At this point (with kids) it's gimme five! time and back up they go. They are so proud of themselves. I am too. It's my true paycheck! i stay with them the second run asking if they want me in front or just beside them, their choice. By this time they are on their own, skiing!
Now it is discovery time. (Their own practice) I watch for certain cues. They are already skiing by themselves. The 6 minutes or so is over. Perhaps some thought I meant 6 minutes and they are ripping down a green hill by themselves. My mistake if I led that impression.
During the next few runs I now add "get tall-get big. This is new input and modeling. I demo - straighten knees and get tall... skis come together and I go faster, get big (pizza) I do slower! Bigger pizza go slower yet and even stop. Do this back and forth. (change ups! see?!)
At this point they are making run after run on their own, having a blast. I am watching for safety and for a natural cue to happen. Pretty soon you see what's going on. I am sure you have seen this. When the student gets to the bottom, his brain is saying... "Now how am I going to get over to that tow?" Something natural and wonderful happens... you start to see a natural turn in the direction of the tow!!! At this point... new input after some review. We teach the turn!
This has been extrememly successful. Our management has gotten incredible praises directed to us, ski instructors. I've had parents come to me during lunch and praise me for their kid's lessons! I've used this method even with those who have never seen snow before as well! I taught one gal from Brazil. The following year I happen to run into a fellow who asked me, "Aren't you that guy who tuahgt a girl from Brazil?" I said, "Yes I remember her! Great kid!" He said, "She was an exchange student who lived with us for that year. She wrote recently that she is so proud of herself. She skis better than anyone in her class, in school, in Brazil. Someone please tell me where their ski area is! I guess there is one!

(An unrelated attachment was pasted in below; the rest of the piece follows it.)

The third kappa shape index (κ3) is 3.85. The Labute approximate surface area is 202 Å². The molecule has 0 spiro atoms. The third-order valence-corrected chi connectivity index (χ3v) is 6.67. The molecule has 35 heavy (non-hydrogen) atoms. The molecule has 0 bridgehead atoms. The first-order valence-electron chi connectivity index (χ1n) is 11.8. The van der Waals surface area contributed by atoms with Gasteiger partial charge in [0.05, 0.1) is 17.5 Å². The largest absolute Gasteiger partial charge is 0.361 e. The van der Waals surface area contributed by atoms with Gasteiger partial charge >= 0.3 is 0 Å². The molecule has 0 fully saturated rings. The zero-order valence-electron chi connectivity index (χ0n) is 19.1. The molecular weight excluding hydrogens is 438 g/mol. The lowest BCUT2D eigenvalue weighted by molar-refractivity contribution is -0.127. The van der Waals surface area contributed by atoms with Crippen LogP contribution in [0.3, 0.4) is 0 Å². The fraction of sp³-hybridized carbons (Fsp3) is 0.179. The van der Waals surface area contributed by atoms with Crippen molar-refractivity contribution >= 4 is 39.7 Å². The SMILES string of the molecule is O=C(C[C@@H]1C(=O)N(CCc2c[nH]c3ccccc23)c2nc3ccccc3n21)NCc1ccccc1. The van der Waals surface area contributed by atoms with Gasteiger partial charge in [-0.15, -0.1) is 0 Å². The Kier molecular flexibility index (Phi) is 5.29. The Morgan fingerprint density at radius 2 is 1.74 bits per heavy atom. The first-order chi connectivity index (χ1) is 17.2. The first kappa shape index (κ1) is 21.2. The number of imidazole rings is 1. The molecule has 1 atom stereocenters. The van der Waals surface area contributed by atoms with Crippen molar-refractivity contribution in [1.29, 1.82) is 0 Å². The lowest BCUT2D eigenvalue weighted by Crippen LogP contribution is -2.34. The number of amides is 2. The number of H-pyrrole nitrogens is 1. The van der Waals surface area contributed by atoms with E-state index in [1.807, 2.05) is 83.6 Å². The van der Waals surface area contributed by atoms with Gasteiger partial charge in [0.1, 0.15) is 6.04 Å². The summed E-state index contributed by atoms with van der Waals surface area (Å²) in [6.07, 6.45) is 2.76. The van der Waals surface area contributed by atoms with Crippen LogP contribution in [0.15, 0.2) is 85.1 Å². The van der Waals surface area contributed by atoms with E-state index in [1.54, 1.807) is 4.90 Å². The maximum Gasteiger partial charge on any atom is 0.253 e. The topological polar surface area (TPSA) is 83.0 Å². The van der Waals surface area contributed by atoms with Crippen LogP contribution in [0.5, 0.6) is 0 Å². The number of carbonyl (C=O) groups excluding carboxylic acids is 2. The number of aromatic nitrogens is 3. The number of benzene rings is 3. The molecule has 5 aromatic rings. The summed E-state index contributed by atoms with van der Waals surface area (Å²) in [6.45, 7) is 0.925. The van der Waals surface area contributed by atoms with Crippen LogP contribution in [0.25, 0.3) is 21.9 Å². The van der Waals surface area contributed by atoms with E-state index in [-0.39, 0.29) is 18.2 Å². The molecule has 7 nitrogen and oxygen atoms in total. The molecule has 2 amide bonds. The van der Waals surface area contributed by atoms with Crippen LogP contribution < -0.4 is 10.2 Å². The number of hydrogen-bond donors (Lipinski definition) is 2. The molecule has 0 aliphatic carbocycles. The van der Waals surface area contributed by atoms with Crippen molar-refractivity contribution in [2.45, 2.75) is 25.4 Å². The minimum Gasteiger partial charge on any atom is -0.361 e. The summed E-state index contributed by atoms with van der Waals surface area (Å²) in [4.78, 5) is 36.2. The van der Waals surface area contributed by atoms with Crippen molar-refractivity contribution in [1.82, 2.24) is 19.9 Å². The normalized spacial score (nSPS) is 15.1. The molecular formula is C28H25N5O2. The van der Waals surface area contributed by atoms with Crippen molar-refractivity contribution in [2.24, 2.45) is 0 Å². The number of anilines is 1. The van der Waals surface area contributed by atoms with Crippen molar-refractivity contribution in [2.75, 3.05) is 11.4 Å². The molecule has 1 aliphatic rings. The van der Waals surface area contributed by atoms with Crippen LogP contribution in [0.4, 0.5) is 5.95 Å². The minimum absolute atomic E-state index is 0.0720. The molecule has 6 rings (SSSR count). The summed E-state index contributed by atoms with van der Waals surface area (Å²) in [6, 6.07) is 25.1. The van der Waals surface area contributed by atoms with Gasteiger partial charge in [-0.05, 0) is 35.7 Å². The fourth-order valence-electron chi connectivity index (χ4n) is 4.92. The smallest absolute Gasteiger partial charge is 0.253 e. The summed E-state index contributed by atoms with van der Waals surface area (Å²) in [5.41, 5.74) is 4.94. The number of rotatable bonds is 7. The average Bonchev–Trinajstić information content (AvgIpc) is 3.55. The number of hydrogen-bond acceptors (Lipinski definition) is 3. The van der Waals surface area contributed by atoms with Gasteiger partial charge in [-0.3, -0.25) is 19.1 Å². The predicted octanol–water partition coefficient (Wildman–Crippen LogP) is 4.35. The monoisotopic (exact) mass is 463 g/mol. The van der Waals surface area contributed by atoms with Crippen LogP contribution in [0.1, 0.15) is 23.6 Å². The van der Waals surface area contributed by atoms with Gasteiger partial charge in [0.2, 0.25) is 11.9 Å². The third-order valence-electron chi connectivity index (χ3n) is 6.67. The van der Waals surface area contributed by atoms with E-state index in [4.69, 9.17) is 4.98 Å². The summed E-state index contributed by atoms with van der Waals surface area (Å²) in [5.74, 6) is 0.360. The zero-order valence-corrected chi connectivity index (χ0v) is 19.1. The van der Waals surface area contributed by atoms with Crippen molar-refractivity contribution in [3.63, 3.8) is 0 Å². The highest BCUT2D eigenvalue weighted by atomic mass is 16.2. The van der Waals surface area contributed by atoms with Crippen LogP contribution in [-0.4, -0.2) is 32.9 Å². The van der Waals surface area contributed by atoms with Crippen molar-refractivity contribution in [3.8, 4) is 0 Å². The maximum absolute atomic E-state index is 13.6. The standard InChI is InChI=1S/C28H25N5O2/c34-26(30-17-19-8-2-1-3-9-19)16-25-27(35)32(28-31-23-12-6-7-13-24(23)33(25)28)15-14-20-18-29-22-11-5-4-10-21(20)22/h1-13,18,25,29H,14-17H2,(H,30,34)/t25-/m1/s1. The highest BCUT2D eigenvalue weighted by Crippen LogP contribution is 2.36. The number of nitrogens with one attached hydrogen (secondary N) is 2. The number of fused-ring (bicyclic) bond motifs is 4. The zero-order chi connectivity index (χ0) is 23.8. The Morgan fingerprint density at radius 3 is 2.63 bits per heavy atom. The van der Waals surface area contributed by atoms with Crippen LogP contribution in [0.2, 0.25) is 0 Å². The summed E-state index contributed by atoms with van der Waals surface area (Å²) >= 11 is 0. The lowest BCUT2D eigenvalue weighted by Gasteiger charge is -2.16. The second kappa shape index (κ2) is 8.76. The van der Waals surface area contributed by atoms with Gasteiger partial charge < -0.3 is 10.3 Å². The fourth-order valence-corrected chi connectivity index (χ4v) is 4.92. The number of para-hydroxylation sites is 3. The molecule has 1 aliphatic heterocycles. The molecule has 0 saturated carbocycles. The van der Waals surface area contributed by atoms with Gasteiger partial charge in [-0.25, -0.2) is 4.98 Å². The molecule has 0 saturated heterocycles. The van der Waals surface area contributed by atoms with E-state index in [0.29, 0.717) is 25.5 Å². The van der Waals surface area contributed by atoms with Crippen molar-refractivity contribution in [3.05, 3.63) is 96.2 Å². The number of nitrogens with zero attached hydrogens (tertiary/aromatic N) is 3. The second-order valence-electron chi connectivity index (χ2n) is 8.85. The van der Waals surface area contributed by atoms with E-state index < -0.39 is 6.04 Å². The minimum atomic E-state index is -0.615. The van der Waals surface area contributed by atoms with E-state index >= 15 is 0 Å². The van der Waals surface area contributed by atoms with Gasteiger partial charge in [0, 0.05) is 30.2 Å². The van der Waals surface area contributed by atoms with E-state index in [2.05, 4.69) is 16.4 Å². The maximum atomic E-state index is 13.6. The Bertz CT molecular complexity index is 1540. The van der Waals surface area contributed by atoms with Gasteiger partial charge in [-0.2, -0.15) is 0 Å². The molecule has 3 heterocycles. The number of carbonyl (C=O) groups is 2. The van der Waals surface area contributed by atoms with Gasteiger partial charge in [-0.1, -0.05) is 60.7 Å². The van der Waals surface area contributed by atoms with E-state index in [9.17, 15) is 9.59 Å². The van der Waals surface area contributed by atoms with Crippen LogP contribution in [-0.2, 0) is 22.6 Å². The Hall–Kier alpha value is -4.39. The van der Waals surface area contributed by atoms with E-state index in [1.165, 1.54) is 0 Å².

Wigs- All this follows the 6 point lesson plan format. Review, Input, model, guided practice, indipendant practice, evaluation, review. Yes, that's 7 but review is a repeat. This closely follows another lesson plan format called ITIP- Instructional Teaching Into Practice. These are two good formats, there are many others. All follow basic procedures.
This 6 minutes is to the point where they are sliding on their own, not ripping down a green or blue hill!
Again, my error if I lef anyone to that impression. This method we use is fast, efficient, instant success, big smiles! The down side of this is we often hear.... I want to go on the big people hill now! Buzzzzz wrong answer! hahaha Let's work on some more stuff and figure out a few more things first. safety first. If I think he is ready I will give the parent some things to look for and work with. Other times I try to stress, let's stay here for a while. When I see decent progress and hear, "I'm bored now" then we might try the 'big people hill'!
Later I can post a copy of how the 6 lesson plan works more clearly, but upon reading it I think you'll see that you have been doing it all along!
I guess I should chill a bit here. I expect to get picked apart, showing how this is wrong, bad, etc. But all I can say is we have had nothing but success, no accidents, no owies. I remiind- we are blessed with gentle slopes, family ambiance, small ski area, laid back atmosphere, fenced off beginner area, and ... patience - grasshopper! If all this works you- use it. If it doesn't - don't. Be eclectic. Use parts of this or that, show don't tell as best as possible, watch for all cues from the student as to what to teach next and how to teach it. It is learning oriented, not teaching oriented. Bob